Which platform do you prefer or do you think the choice has largely become meaningless? As usual you can discuss this topic in a separate thread on the b4print forums.
What type of RIP do you prefer to use?
- What's a RIP? (34%, 61 Votes)
- Adobe-based (27%, 50 Votes)
- Harlequin-based (17%, 31 Votes)
- Another system (13%, 23 Votes)
- It doesn't matter anymore (9%, 17 Votes)
Total Voters: 182
The PostScript error top 10
When I started this site in 1997, its primary goal was to provide an overview of Postscript errors and possible solutions. That list is still pretty popular so I had a look at my web stats recently to discover which error messages are the most popular. It seems logical that errors that pop up the most in web searches are also the most frequent issues on output devices. So here it is, the TOP 10 of Postscript issues starting with the most ‘popular’ one:
- Offending command image
- PostScript error limitcheck
- Offending command setdistillerparams
- PostScript error undefined
- PostScript error rangecheck
- Offending command get
- Offending command findfont
- PostScript error typecheck
- Offending command pdfmark
- PostScript error invalidfont
The poll: usage of industry standards
There are many initiatives in the graphic arts industry to define and propagate how a perfect PDF should be created. Looking at the stuff that I receive or what gets discussed on forums, it looks as if those standardization efforts haven’t made much of an impact (yet). In this poll I asked if visitors create or receive PDF files that comply with a certain industry standard or if they are all based on the use of personal preferences. Some may even want to avoid PDF completely and stick to exchanging native InDesign, QuarkXPress,… files.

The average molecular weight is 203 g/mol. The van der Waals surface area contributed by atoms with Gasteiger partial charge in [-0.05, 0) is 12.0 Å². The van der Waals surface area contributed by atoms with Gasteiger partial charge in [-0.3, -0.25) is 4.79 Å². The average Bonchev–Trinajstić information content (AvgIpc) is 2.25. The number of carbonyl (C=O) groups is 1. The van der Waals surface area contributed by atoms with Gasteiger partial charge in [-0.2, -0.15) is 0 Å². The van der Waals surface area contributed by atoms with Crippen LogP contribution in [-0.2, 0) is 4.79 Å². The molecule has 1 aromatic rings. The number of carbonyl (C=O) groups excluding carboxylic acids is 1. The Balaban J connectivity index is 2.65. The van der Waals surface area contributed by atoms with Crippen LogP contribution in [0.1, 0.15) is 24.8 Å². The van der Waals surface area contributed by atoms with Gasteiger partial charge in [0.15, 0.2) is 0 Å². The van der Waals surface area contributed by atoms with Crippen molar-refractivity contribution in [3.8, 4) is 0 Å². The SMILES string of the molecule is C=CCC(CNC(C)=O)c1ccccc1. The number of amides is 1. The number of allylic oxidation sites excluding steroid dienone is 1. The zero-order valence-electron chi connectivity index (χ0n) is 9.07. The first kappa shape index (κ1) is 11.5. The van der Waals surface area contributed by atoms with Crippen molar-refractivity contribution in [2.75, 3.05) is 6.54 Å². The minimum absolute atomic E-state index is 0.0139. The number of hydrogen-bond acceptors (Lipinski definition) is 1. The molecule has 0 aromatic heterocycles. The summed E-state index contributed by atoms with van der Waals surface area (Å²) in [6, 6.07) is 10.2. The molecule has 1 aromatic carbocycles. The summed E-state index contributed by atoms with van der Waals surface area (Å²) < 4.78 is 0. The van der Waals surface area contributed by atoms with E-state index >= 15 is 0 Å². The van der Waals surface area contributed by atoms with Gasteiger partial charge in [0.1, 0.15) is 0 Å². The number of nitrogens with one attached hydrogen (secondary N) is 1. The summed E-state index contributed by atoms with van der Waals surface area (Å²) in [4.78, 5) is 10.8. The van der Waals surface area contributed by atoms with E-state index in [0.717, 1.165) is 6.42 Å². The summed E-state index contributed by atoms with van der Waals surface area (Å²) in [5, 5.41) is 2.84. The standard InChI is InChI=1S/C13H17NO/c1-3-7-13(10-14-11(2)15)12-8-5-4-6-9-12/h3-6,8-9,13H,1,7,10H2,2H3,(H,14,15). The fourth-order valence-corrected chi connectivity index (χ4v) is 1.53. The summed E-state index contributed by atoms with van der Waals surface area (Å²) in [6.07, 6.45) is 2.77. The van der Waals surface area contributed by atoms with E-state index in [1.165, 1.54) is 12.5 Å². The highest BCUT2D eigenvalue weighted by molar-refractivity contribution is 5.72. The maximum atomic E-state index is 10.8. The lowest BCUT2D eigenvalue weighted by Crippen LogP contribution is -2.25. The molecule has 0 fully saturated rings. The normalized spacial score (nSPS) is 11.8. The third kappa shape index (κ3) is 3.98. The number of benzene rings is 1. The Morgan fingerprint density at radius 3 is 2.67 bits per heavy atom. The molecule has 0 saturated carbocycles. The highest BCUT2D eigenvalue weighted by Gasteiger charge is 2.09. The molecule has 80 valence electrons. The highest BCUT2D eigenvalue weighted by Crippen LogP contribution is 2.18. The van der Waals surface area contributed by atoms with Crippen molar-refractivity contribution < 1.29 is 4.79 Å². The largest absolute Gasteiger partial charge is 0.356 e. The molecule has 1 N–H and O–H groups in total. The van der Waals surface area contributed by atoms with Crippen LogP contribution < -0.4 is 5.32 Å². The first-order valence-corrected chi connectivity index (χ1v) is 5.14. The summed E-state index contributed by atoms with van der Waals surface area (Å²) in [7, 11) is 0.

Do you create or receive standardized PDF files?
- No, just 'regular' PDF files (46%, 68 Votes)
- PDF/X-1a (28%, 41 Votes)
- PDF/X-3 (9%, 13 Votes)
- Certified PDF (7%, 11 Votes)
- No PDF at all! (4%, 6 Votes)
- Another PDF standard (3%, 5 Votes)
- GWG-compliant PDF (3%, 4 Votes)
Total Voters: 148
In ‘87 I start working for a Mac dealer. The boss thinks that playing around is the easiest way to learn about a product so I get to take a Mac Plus home during my holiday. I immediately fall in love with the system and show it to everyone at the local computer club. My PC-hugging friends shrug and think it is kind of ‘cute’, at best. I guess they now all use Windows and don’t even realize they could have had the same type of UI experience 20 years ago.
Check out this great video.
The poll: a career in graphic arts
There are numerous movies in which the main character somehow goes back in time and gets the opportunity to restart his or her life. If you had that opportunity, would you once again go for a career in graphic arts or would you avoid it like the plague?
Would you work in prepress again if you could do it all over?
- Of course! (43%, 59 Votes)
- No way! (29%, 39 Votes)
- Maybe... (28%, 38 Votes)
Total Voters: 136
The power of print
I rediscovered photography after purchasing my first digital camera a few years ago. These past few days have been a godsend for my hobby. There are not just the beautiful weather and female joggers to capture the imagination…
… but also the awesome print quality of the KBA Cortina press that is used to print ‘De Morgen’, my daily newspaper. This KBA is a waterless offset press that can cope with stochastic screening on newspaper stock. Images are pin sharp, flat tints look gorgeous and pictures often seem to jump off the page. Working in the industry, you cannot avoid noticing the occasional issues with drying and ghosting but overall the attention that is paid to photography and lay-out as well as the print quality of my newspaper continue to amaze me. The past week-end edition contained a few full spread National Geographic images in the accompanying magazine. Fantastic!
The poll: PostScript or PDF?
How do you create PDF files?
- Always print to PostScript & use Distiller or another tool (28%, 43 Votes)
- Always export to PDF (23%, 35 Votes)
- No preference, it really depends on the job or application (21%, 32 Votes)
- By preference export PDF, else the PostScript route (17%, 26 Votes)
- By preference PostScript, sometimes export (11%, 16 Votes)
Total Voters: 152
Comments from 2007 can be found here.